§ 5. Omit needless words.
at least four consecutive words in the following sentences, replace those words
with just one word. You may rephrase ideas and rearrange sentences, but don't
change the meaning.
- Even assuming that the fog caused injury to
Roelke, Amskills had no duty to prevent that injury because it was
idiosyncratic and Amskills could not have been expected to foresee such injury.
- At no time prior to the initial public offering did the underwriters
or any officers, directors, or employees have knowledge of any facts that would
suggest that "Palm Harbor" could not be completed on schedule and in accordance
- Beale has wholly failed to allege facts that, if true, would
establish that competition among the nation's law schools would be reduced or
that the public has been in any way injured, and this failure to allege facts
that would establish an injury to competition warrants the dismissal of her
- The Business Corporation Law does not address the ability of a New
York corporation to indemnify individuals who are not its employees.
- The court examined a number of cases and stated that there appeared
to be only a limited number of instances in which there would exist a duty to
disclose the illegal conduct of persons who, through political campaigns, seek
election to a public office.
the following sentences to make them as lean as you can without changing the
The County sent an inspector who made observations as to the condition of the
sidewalk and concluded that it was uneven.
Although a review of the caselaw reflects that there are no decisions
in the Eleventh Circuit concerning this issue, the great weight of federal
authority favors the exclusion of third parties from a Rule 35 independent
- There is caselaw for the proposition that use restrictions are not
always strictly enforced when a lease is assigned by a tenant in bankruptcy and
the property in question is not part of a shopping center.
- The court appeared to premise much of its opinion upon the argument
that consumers stand at a significant disadvantage in product-liability actions
based on ordinary negligence principles. Consequently, strict product liability
was intended to relieve the plaintiff of the burden of having to prove actual
- With respect to matters not covered by the provisions of the Uniform
Rules for the New York Court of Claims (the Uniform Rules), the Court of Claims
adheres to the rules set forth in the Civil Practice Law and Rules (the CPLR).
Ct. Cl. R. § 206.1(c). Because the Uniform Rules do not discuss disclosure
of expert witnesses, it follows that the Court of Claims' rules on the subject
are governed by the CPLR.
- There are cases that are factually similar to the present case, but
that are controlled by older statutes--i.e., the pre-1965 legislative scheme.
There are no cases that have been explicitly decided under § 1511 since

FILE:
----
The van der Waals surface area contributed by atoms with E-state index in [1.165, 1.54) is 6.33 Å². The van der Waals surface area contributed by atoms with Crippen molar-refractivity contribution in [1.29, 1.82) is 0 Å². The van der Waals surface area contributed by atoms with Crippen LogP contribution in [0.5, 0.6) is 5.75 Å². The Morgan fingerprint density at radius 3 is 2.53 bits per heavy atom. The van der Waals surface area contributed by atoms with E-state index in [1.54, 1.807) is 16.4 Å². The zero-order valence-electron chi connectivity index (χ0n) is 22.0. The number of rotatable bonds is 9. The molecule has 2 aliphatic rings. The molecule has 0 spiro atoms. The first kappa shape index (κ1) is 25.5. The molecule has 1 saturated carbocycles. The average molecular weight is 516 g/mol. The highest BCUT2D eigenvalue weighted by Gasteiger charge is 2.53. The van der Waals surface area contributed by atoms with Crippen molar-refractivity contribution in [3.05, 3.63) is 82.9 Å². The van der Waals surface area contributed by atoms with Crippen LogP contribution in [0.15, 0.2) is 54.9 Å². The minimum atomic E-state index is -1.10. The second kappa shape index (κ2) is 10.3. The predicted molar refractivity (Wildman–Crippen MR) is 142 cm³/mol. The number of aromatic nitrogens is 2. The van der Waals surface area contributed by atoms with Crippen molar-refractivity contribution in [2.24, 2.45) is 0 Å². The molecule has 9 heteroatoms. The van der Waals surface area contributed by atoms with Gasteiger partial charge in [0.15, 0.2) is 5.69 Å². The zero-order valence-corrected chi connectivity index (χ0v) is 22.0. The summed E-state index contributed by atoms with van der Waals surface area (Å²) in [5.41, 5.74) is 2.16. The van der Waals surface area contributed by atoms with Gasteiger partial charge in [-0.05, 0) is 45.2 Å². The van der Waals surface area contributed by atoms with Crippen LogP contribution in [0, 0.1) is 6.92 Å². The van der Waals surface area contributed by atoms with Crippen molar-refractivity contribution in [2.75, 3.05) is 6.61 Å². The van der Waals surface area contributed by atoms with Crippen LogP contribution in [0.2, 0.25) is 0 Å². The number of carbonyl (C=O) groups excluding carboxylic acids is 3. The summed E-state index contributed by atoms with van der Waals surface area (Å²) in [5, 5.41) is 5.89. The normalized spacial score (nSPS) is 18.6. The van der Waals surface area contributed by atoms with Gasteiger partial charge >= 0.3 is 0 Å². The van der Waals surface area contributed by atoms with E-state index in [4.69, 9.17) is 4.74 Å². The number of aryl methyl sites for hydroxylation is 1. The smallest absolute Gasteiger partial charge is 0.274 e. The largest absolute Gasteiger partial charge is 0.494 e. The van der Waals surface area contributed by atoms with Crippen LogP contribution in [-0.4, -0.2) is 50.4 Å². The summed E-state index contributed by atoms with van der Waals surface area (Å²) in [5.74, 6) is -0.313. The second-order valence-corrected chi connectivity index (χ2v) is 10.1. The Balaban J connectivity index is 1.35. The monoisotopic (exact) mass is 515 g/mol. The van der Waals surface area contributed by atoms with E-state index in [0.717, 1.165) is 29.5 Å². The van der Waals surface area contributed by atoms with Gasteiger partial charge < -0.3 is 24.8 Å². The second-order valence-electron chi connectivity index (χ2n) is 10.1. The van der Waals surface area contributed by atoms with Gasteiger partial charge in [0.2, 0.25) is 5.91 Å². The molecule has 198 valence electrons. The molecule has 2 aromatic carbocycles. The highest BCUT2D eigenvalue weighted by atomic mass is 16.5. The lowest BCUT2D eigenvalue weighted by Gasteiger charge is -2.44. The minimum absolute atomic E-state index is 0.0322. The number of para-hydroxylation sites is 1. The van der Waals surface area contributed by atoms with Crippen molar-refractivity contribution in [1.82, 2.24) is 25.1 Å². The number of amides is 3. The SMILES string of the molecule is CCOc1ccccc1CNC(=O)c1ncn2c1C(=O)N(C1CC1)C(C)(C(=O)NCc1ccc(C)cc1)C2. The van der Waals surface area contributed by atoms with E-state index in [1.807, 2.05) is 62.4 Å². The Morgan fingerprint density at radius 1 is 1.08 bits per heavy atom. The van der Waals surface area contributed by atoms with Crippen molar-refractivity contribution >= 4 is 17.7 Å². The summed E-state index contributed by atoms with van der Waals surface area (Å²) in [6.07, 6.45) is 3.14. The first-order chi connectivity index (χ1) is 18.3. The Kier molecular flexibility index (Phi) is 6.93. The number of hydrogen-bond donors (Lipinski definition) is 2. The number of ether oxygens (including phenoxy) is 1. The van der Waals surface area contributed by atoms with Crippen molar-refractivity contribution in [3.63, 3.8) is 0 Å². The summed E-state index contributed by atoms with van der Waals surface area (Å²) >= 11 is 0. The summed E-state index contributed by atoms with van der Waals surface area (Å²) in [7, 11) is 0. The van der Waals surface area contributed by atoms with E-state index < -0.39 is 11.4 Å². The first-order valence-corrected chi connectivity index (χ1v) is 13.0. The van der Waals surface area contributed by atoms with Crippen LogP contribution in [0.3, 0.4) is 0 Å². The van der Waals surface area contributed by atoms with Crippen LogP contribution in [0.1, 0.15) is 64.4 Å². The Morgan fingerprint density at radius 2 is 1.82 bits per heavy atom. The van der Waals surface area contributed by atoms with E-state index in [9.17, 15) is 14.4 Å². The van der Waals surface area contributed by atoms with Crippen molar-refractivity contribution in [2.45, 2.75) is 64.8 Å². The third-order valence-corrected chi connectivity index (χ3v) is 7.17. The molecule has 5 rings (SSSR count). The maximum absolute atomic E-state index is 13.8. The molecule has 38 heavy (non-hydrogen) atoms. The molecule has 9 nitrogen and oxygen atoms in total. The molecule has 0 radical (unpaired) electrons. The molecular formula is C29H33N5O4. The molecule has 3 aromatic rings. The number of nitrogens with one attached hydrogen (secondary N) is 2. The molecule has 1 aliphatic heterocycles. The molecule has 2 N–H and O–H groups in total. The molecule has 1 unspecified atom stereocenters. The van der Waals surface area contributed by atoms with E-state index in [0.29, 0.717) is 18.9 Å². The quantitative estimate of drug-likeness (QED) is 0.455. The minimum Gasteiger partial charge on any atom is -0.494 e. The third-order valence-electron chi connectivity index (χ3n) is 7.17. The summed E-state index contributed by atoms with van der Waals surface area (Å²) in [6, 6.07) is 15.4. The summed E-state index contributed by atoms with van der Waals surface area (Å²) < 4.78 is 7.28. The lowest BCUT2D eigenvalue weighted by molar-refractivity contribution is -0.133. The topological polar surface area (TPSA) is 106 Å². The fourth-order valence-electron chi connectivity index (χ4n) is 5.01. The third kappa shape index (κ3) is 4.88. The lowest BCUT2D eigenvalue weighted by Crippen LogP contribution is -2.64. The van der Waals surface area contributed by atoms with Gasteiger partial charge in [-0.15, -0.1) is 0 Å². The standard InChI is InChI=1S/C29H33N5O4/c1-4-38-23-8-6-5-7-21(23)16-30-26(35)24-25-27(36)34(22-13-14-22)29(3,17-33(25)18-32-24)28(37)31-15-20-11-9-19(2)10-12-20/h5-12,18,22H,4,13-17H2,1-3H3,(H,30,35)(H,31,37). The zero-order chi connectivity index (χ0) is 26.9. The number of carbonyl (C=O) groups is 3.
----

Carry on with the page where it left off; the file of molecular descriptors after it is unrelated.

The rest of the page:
the 1965 amendment, so it is unclear what effect the amendment has on cases
that are factually similar to the present case.
Arbitration as a means of settling disputes was at first viewed by the courts
with much disfavor, but today is being used increasingly as a substitute for
litigation for the adjudication of disputes arising out of contracts.
The court rejected the defendant's argument that the headlines were not the
product of sufficient skill or effort, finding that because many of the headlines
consisted of eight or so words that imparted information, copying of the
headlines might at least in some instances constitute copyright infringement.
- To say that one who has contracted to serve for a number of years at a low salary
or at distasteful work and seeks to better his or her condition by a contract
with another party should be penalized in every case by inability to enforce
this second contract seems harsh, and under these or other extenuating
circumstances, the courts have often deemed damages to be sufficient recompense
to the injured employer without also invalidating the second
the following 193-word paragraph in fewer than 130 words without changing the
In addition to the two cases cited just above,
both (as mentioned) dealing with the California State Bar Rules of Conduct,
Rule 3-310 of the California State Bar Rules of Professional Conduct describes
circumstances in which an attorney is embroiled in the representation of adverse
interests. Rule 3-310 is concerned primarily with situations in which the
attorney's duty of loyalty and duty of confidentiality to clients are called
into question. Therefore, to date, there are no Rule 3-310 cases disqualifying
a district attorney as a result of a prosecution of an individual whom the
district attorney used or is used as a witness in another prosecution. Most
cases that involve district-attorney conflicts under Rule 3-310 consist of a
former attorney-client relationship between an accused and a district attorney.
In such cases, the rule serves to protect an accused from a prosecution in
which a district attorney unfairly benefits from information gained during the
course of his or her representation of the accused. Other Rule 3-310 cases
involve overzealous prosecutions in cases where a district attorney is for one
reason or another personally or emotionally interested in the prosecution of
a wordy sentence that you can reliably cut in half without changing the
meaning. Cut it. If you're a member of a writing group or class, bring a copy
of the before-and-after versions for each colleague.
- Exercise -
© 2001, Bryan A. Garner
These exercises appear in Bryan A. Garner's Legal Writing in Plain English: A Text with
Exercises, published by The University of Chicago Press and available at bookstores and
on the Web at www.press.uchicago.edu.